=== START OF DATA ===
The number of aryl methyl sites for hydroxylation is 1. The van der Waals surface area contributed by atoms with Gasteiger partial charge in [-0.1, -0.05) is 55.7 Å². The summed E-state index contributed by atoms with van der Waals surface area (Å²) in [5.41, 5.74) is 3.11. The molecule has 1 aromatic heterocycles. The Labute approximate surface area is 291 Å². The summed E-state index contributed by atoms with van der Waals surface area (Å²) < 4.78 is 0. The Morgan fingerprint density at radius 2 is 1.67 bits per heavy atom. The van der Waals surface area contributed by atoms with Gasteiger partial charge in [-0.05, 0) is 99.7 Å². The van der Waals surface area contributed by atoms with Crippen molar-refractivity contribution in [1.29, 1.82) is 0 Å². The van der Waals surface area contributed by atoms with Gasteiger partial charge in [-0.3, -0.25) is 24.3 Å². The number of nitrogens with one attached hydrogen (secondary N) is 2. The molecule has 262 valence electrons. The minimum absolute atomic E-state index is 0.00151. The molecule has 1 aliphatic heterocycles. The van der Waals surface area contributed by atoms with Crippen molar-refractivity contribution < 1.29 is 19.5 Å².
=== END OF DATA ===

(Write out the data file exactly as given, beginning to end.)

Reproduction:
The number of aryl methyl sites for hydroxylation is 1. The van der Waals surface area contributed by atoms with Gasteiger partial charge in [-0.1, -0.05) is 55.7 Å². The summed E-state index contributed by atoms with van der Waals surface area (Å²) in [5.41, 5.74) is 3.11. The molecule has 1 aromatic heterocycles. The Labute approximate surface area is 291 Å². The summed E-state index contributed by atoms with van der Waals surface area (Å²) < 4.78 is 0. The Morgan fingerprint density at radius 2 is 1.67 bits per heavy atom. The van der Waals surface area contributed by atoms with Gasteiger partial charge in [-0.05, 0) is 99.7 Å². The van der Waals surface area contributed by atoms with Crippen molar-refractivity contribution in [1.29, 1.82) is 0 Å². The van der Waals surface area contributed by atoms with Gasteiger partial charge in [-0.3, -0.25) is 24.3 Å². The number of nitrogens with one attached hydrogen (secondary N) is 2. The molecule has 262 valence electrons. The minimum absolute atomic E-state index is 0.00151. The molecule has 1 aliphatic heterocycles. The van der Waals surface area contributed by atoms with Crippen molar-refractivity contribution < 1.29 is 19.5 Å².